On "So Ferocious," sexuality sounds as playful as a trip to the park.

so ferocious cover art
Carsie Blanton's "So Ferocious"

When singer Carsie Blanton released Not Old, Not New in 2014, the album seemed like a step sideways. Her calling card before it was semi-acoustic pop rooted in the singer/songwriter tradition, but her songs are physical enough and spare enough in their arrangements that there’s not a hint of the coffee shop left in them. When Blanton cut the album of jazz standards, she saw the songs’ intelligent songwriting as the line that connected Not Old, Not New to her body of work. Her new album, So Ferocious, suggests another. 

Countless performances by female jazz vocalists addressed the challenge of how to communicate sexual desire without saying the words, and desire is a constant in Blanton’s work. So Ferocious includes such titles as “Hot Night,” “Ravenous,” “Scoundrel,” and “The Animal I Am,” and the songs live up to their titles, not in raw, sexual content but as burlesque-like, playful teases. “I’ve got a dirty mind,” she sings in “Vim and Vigor,” and you can hear the sexy grin in her vocal performance. She sings in the space between the words “sex” and “kitten” with results so playful that it’s easy to imagine that her bedroom comes complete with monkey bars. 

But sex songs are rarely simply about sex. More often, they’re relationship songs, and the different tones and angles in her lyrics mark Blanton as someone adept at making quick, fine line distinctions between relationships that seem similar to the naked eye. “Fat and Happy” is the easiest to distinguish as she dreams about being “fat and happy / and living high on the hog.” The chorus suggests that she’s secure enough in the love of another that dreams of losing her shape are not just permitted but are part of a game the two play.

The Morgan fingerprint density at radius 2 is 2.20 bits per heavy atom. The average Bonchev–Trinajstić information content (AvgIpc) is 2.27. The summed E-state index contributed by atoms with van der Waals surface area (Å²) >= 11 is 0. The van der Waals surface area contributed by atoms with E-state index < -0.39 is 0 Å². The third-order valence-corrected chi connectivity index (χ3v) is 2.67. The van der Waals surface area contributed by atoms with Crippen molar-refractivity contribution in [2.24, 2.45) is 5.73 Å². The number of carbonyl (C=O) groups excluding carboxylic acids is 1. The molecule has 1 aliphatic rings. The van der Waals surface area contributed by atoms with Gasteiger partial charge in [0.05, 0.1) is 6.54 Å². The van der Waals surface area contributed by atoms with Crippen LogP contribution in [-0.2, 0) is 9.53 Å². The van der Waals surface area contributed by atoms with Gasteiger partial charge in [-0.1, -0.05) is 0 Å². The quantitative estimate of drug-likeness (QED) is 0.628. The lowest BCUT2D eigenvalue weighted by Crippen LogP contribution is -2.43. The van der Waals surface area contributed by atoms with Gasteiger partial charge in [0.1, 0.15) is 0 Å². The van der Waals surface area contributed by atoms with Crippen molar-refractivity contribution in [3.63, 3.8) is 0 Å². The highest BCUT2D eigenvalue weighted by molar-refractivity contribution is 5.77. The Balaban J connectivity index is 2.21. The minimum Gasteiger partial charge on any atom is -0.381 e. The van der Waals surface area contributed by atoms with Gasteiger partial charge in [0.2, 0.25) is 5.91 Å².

Blanton sings the hushed, slightly tense “To Be Known” to someone whose core hope is summed up in the title, and as is often the case in Blanton’s songs, it’s deceptively complex. The song plays as a compassionate gesture to someone who has often felt overlooked, but it’s also possible to hear it as Blanton singing to herself. The “Learn” page on her website is the product of a compulsive oversharer, and it’s easy to imagine that it’s motivated by the desire to be known.

The sense of balance that allows the songs to hold multiple possible interpretations is the strength of So Ferocious. Blanton could easily come on too strong or too playful and seem desperate or silly, but neither happens. She sounds open but never simply confessional, and complex but rarely a mess. The title threatens to promise too much for the album, but “ferocious” is just theatrical enough a word to dial down expectations, particularly when accompanied on the cover by a line drawing of Blanton wearing only her panties in front of a lion.